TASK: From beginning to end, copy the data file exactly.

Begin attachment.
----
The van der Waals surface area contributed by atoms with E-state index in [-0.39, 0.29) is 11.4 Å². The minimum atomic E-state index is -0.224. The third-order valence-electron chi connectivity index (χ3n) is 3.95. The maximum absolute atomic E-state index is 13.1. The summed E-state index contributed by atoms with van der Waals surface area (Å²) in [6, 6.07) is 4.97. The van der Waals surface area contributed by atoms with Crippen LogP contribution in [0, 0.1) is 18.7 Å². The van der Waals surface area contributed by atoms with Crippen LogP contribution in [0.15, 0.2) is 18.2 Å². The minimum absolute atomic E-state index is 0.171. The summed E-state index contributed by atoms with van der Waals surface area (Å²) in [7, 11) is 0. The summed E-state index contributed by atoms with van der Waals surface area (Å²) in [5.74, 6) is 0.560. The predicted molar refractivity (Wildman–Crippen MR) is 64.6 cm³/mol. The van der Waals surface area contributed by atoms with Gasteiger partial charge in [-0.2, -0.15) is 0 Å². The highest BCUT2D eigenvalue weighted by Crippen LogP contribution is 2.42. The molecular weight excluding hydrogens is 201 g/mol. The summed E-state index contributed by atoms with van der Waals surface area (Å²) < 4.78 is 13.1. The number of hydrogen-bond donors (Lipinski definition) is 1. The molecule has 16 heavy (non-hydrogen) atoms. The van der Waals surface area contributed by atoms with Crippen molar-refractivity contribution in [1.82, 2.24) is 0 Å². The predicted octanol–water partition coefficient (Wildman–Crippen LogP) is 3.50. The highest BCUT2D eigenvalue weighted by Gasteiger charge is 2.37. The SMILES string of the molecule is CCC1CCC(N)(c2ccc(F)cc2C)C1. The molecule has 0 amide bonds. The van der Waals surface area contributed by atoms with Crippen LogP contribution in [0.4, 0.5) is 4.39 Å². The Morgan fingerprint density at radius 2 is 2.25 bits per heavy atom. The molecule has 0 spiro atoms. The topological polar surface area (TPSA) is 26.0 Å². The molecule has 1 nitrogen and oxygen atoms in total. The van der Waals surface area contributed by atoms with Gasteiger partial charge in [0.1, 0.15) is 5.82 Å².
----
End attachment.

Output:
The van der Waals surface area contributed by atoms with E-state index in [-0.39, 0.29) is 11.4 Å². The minimum atomic E-state index is -0.224. The third-order valence-electron chi connectivity index (χ3n) is 3.95. The maximum absolute atomic E-state index is 13.1. The summed E-state index contributed by atoms with van der Waals surface area (Å²) in [6, 6.07) is 4.97. The van der Waals surface area contributed by atoms with Crippen LogP contribution in [0, 0.1) is 18.7 Å². The van der Waals surface area contributed by atoms with Crippen LogP contribution in [0.15, 0.2) is 18.2 Å². The minimum absolute atomic E-state index is 0.171. The summed E-state index contributed by atoms with van der Waals surface area (Å²) in [7, 11) is 0. The summed E-state index contributed by atoms with van der Waals surface area (Å²) in [5.74, 6) is 0.560. The predicted molar refractivity (Wildman–Crippen MR) is 64.6 cm³/mol. The van der Waals surface area contributed by atoms with Gasteiger partial charge in [-0.2, -0.15) is 0 Å². The highest BCUT2D eigenvalue weighted by Crippen LogP contribution is 2.42. The molecular weight excluding hydrogens is 201 g/mol. The summed E-state index contributed by atoms with van der Waals surface area (Å²) < 4.78 is 13.1. The number of hydrogen-bond donors (Lipinski definition) is 1. The molecule has 16 heavy (non-hydrogen) atoms. The van der Waals surface area contributed by atoms with Crippen molar-refractivity contribution in [1.82, 2.24) is 0 Å². The predicted octanol–water partition coefficient (Wildman–Crippen LogP) is 3.50. The highest BCUT2D eigenvalue weighted by Gasteiger charge is 2.37. The SMILES string of the molecule is CCC1CCC(N)(c2ccc(F)cc2C)C1. The molecule has 0 amide bonds. The van der Waals surface area contributed by atoms with Crippen LogP contribution in [0.4, 0.5) is 4.39 Å². The Morgan fingerprint density at radius 2 is 2.25 bits per heavy atom. The molecule has 0 spiro atoms. The topological polar surface area (TPSA) is 26.0 Å². The molecule has 1 nitrogen and oxygen atoms in total. The van der Waals surface area contributed by atoms with Gasteiger partial charge in [0.1, 0.15) is 5.82 Å².